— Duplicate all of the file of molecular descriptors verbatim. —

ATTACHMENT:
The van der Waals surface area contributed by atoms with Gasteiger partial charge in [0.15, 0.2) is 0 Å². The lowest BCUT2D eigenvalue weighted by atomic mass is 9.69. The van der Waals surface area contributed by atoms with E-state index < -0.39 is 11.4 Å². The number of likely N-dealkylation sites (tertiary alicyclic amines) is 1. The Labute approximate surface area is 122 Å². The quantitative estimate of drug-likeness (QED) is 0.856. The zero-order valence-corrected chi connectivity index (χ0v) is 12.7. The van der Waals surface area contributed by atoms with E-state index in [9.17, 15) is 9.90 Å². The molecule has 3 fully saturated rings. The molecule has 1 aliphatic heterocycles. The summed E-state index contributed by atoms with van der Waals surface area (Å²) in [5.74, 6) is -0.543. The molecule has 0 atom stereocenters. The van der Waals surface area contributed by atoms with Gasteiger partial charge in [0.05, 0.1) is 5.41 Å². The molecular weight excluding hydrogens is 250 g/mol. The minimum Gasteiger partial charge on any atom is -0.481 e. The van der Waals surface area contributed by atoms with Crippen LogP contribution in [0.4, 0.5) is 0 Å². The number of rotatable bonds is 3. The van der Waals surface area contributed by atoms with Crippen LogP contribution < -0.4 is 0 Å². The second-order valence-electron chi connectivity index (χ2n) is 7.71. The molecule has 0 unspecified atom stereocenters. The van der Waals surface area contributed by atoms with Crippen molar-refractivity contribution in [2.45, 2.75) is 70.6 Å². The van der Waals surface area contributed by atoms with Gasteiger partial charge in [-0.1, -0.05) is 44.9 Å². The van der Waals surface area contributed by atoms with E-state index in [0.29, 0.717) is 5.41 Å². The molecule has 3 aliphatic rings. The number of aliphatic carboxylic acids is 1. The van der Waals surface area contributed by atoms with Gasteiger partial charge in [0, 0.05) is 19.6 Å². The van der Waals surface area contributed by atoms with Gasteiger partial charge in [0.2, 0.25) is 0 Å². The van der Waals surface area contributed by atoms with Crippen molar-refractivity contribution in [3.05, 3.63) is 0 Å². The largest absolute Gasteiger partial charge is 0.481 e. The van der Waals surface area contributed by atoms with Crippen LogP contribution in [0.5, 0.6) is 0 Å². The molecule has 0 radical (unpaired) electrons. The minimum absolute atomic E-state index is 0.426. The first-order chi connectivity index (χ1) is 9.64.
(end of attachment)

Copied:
The van der Waals surface area contributed by atoms with Gasteiger partial charge in [0.15, 0.2) is 0 Å². The lowest BCUT2D eigenvalue weighted by atomic mass is 9.69. The van der Waals surface area contributed by atoms with E-state index < -0.39 is 11.4 Å². The number of likely N-dealkylation sites (tertiary alicyclic amines) is 1. The Labute approximate surface area is 122 Å². The quantitative estimate of drug-likeness (QED) is 0.856. The zero-order valence-corrected chi connectivity index (χ0v) is 12.7. The van der Waals surface area contributed by atoms with E-state index in [9.17, 15) is 9.90 Å². The molecule has 3 fully saturated rings. The molecule has 1 aliphatic heterocycles. The summed E-state index contributed by atoms with van der Waals surface area (Å²) in [5.74, 6) is -0.543. The molecule has 0 atom stereocenters. The van der Waals surface area contributed by atoms with Gasteiger partial charge in [0.05, 0.1) is 5.41 Å². The molecular weight excluding hydrogens is 250 g/mol. The minimum Gasteiger partial charge on any atom is -0.481 e. The van der Waals surface area contributed by atoms with Crippen LogP contribution in [0.4, 0.5) is 0 Å². The number of rotatable bonds is 3. The van der Waals surface area contributed by atoms with Crippen LogP contribution < -0.4 is 0 Å². The second-order valence-electron chi connectivity index (χ2n) is 7.71. The molecule has 0 unspecified atom stereocenters. The van der Waals surface area contributed by atoms with Crippen molar-refractivity contribution in [2.45, 2.75) is 70.6 Å². The van der Waals surface area contributed by atoms with Gasteiger partial charge in [-0.1, -0.05) is 44.9 Å². The van der Waals surface area contributed by atoms with E-state index in [0.29, 0.717) is 5.41 Å². The molecule has 3 aliphatic rings. The number of aliphatic carboxylic acids is 1. The van der Waals surface area contributed by atoms with Gasteiger partial charge in [0, 0.05) is 19.6 Å². The van der Waals surface area contributed by atoms with Gasteiger partial charge in [0.2, 0.25) is 0 Å². The van der Waals surface area contributed by atoms with Crippen molar-refractivity contribution in [3.05, 3.63) is 0 Å². The largest absolute Gasteiger partial charge is 0.481 e. The van der Waals surface area contributed by atoms with Crippen LogP contribution in [0.5, 0.6) is 0 Å². The molecule has 0 radical (unpaired) electrons. The minimum absolute atomic E-state index is 0.426. The first-order chi connectivity index (χ1) is 9.64.